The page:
Corbyn Takes The Leadership

Jeremy CorbynInteresting times ahead for Labour and the country as a whole as Jeremy Corbyn takes the leadership.

It’s definitely been no secret that I’ve not been a Jeremy fan from the beginning, I definitely supported other candidates first and foremost.  In fact, I’m not actually going to deny that Jeremy Corbyn was my last choice to become the new Labour leader.

Primarily I endorsed Liz Kendall, followed by Yvette Cooper.

However, the overwhelming will over the party is that Jeremy Corbyn should be our leader – and I fully respect that decision.  Jeremy didn’t just win – he wiped the floor with every other candidate.

And to the naysayers that say there were ‘infiltrators’ or the Labour Leadership election was influenced by the Tories – not only is this simply not true (in any meaningful sense), but it’s actually not possible that the Tories (or any other group that might have wanted or liked to ‘interfere’ with the election).  Jeremy Corbyn was indeed supported by well over 80% of registered supporters (those that could pay £3 and get a vote).

However, the majority of affiliated supporters, that is, members of trade unions, also supported Jeremy Corbyn for the leadership.

And finally, the majority of full Labour Party members supported the election of Jeremy Corbyn for the leadership.

In fact, in the last few weeks, what we have seen is that if the Tories could have influenced the leadership election that they actually wanted to have Liz Kendall elected in the end…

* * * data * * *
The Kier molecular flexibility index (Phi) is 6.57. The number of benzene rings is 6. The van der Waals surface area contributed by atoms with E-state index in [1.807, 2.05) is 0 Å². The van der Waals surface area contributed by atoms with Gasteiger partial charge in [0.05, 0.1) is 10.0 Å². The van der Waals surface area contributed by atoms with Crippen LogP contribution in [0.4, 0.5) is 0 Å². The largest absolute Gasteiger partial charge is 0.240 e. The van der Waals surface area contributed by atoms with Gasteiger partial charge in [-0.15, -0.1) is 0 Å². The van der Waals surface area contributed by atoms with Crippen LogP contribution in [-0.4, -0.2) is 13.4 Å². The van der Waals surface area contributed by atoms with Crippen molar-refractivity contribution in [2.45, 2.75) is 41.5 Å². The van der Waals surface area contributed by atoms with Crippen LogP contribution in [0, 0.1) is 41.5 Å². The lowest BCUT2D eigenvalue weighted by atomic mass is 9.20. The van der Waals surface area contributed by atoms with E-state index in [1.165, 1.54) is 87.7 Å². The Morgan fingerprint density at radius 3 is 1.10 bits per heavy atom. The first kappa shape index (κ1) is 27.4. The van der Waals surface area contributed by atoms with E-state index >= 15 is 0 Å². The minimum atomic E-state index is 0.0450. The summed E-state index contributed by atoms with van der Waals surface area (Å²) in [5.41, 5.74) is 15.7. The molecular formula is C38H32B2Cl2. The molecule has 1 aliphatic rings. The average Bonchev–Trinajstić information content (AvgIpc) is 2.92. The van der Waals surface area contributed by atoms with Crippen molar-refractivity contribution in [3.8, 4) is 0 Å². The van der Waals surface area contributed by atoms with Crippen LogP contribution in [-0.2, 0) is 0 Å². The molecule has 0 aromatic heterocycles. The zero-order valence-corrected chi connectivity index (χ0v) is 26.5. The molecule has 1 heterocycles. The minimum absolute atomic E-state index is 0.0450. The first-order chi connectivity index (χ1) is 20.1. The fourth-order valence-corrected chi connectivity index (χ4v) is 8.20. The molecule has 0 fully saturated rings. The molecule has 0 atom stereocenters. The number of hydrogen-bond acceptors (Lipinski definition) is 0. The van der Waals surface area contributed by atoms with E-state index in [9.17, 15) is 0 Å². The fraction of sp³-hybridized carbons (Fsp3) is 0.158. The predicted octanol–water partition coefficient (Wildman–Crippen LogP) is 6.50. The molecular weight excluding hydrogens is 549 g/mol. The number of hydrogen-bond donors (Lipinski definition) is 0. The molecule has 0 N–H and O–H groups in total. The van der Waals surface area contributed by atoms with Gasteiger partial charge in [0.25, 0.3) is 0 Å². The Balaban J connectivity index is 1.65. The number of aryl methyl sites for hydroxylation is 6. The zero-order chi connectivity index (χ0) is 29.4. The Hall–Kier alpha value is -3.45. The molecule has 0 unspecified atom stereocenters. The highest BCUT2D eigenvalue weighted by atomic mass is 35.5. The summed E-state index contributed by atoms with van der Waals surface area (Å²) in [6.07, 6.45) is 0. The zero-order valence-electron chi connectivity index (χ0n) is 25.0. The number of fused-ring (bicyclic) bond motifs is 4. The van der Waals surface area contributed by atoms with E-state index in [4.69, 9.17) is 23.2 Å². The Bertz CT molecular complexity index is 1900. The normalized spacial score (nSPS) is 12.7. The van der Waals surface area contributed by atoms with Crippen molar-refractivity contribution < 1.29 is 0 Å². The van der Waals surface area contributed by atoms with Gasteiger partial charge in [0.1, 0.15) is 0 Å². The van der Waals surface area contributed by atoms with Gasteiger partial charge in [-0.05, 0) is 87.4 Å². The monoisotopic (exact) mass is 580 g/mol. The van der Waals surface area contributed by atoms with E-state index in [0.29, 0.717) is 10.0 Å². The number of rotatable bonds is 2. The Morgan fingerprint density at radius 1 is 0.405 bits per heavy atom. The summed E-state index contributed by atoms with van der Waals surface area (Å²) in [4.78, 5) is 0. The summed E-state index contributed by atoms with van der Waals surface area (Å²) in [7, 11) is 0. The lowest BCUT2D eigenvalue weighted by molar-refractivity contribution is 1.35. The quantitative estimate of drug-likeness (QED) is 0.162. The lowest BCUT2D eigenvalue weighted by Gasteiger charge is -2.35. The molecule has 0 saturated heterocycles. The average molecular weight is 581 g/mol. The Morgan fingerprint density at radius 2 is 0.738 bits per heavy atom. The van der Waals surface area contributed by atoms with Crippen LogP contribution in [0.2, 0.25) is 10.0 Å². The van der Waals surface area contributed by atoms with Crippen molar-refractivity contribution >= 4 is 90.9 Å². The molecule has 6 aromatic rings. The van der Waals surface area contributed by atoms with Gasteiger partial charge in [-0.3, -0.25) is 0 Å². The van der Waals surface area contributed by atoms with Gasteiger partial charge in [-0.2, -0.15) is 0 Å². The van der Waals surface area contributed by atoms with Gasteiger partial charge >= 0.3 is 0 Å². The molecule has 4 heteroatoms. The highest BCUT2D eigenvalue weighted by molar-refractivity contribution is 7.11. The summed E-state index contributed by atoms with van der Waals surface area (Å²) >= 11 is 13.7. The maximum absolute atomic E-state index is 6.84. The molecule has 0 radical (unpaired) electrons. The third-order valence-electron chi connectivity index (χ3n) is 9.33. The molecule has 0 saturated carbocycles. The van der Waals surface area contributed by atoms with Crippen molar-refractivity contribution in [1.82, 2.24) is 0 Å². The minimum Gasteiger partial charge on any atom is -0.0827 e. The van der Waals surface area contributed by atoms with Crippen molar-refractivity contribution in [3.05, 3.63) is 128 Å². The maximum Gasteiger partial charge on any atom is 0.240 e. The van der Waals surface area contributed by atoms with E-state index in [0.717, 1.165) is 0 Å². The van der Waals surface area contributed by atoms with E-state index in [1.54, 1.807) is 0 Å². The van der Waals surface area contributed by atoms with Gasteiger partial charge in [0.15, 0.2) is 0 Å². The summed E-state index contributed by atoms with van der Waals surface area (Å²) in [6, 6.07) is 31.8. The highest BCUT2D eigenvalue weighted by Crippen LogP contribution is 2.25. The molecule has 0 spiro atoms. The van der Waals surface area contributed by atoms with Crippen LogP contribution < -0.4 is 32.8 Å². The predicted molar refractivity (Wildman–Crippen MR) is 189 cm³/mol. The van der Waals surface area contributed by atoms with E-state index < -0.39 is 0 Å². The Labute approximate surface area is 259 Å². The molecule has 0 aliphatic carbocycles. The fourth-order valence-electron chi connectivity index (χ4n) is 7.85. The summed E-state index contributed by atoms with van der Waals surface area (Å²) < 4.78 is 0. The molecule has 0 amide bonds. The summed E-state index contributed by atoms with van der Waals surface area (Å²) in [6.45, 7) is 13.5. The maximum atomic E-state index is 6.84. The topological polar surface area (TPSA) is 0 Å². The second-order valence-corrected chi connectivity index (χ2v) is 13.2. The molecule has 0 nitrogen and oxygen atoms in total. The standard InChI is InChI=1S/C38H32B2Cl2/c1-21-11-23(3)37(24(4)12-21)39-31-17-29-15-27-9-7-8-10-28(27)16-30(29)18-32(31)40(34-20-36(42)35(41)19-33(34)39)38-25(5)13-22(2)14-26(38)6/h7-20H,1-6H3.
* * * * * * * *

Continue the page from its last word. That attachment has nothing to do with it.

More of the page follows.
Why?  Well, the problem has been, the Tories wanted to make Labour ‘unelectable’ by having Corbyn as the leader.

The problem?  Turns out a lot of Corbyn’s policies are actually quite popular with the electorate in general in our post-crisis society.

Whoops!  Rewind, all of a sudden the Tories wanted Liz Kendall to be leader – as a Blairite she’s much more likely to be seen as in touch with moderate Tory politics (economically, if not socially) than Jeremy Corbyn – who even the most moderate Tory is a polar opposite to.

I’ve listened to Jeremy over the last few days and actually, in general, I’ve liked what I’m hearing.  Some of the plans seem a bit wishy, washy at the moment – however, only as expected in the early days of anyone’s leadership, and I’m skeptical, without seeing the details, of how some of them would be implemented but overall I think he’s hitting the nail on the head on an awful lot of things.

As well, something which makes Jeremy Corbyn potentially one of the biggest electoral forces seen in the UK post-war is:

People actually believe him!

He’s announcing policies and even if people are skeptical, they’re going with him.

For example, Corbyn wants to scrap tuition fees.  So did the Lib Dems I hear you say.

When the public are asked the difference, what do they say?  Well in general it is:

The policy is the same, sure.  The difference is Nick Clegg was a power-grabbing, charlatan who would promise anything for a few votes and Jeremy Corbyn is genuine – when he says vote me in and I’ll scrap tuition fees, he will.

This kind of confidence in his honesty, integrity and sincerity cannot be over-valued.  This type of public confidence in a politician and his word has most certainly not been seen for decades.

Uncharted territory is ahead.   But, even from a neutral point of view, politics just got a whole lot more interesting.

¡Viva la Revolución!